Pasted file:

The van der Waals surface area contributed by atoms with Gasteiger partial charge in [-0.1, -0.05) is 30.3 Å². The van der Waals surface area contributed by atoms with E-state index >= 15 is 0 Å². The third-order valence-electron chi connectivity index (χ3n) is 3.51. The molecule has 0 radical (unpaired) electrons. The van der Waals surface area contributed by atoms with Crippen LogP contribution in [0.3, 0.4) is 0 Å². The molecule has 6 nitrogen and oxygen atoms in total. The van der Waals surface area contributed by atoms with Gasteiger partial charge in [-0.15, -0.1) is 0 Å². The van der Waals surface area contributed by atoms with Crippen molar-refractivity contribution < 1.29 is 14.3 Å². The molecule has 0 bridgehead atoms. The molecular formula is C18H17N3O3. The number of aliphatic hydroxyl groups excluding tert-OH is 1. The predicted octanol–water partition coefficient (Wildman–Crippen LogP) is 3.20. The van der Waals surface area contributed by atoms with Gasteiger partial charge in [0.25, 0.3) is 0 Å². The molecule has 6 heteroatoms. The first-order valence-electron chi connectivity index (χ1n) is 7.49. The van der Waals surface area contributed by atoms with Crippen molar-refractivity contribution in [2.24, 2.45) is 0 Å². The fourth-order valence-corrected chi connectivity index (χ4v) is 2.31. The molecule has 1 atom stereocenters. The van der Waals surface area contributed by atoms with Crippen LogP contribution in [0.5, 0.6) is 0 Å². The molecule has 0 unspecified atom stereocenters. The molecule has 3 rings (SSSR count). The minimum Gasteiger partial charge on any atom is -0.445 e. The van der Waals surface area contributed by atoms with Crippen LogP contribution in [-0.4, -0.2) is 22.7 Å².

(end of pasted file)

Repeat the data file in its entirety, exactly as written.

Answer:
The van der Waals surface area contributed by atoms with Gasteiger partial charge in [-0.1, -0.05) is 30.3 Å². The van der Waals surface area contributed by atoms with E-state index >= 15 is 0 Å². The third-order valence-electron chi connectivity index (χ3n) is 3.51. The molecule has 0 radical (unpaired) electrons. The van der Waals surface area contributed by atoms with Crippen LogP contribution in [0.3, 0.4) is 0 Å². The molecule has 6 nitrogen and oxygen atoms in total. The van der Waals surface area contributed by atoms with Gasteiger partial charge in [-0.15, -0.1) is 0 Å². The van der Waals surface area contributed by atoms with Crippen molar-refractivity contribution < 1.29 is 14.3 Å². The molecule has 0 bridgehead atoms. The molecular formula is C18H17N3O3. The number of aliphatic hydroxyl groups excluding tert-OH is 1. The predicted octanol–water partition coefficient (Wildman–Crippen LogP) is 3.20. The van der Waals surface area contributed by atoms with Gasteiger partial charge in [0.25, 0.3) is 0 Å². The molecule has 6 heteroatoms. The first-order valence-electron chi connectivity index (χ1n) is 7.49. The van der Waals surface area contributed by atoms with Crippen molar-refractivity contribution in [2.24, 2.45) is 0 Å². The fourth-order valence-corrected chi connectivity index (χ4v) is 2.31. The molecule has 1 atom stereocenters. The van der Waals surface area contributed by atoms with Crippen LogP contribution in [0.5, 0.6) is 0 Å². The molecule has 0 unspecified atom stereocenters. The molecule has 3 rings (SSSR count). The minimum Gasteiger partial charge on any atom is -0.445 e. The van der Waals surface area contributed by atoms with Crippen LogP contribution in [-0.4, -0.2) is 22.7 Å².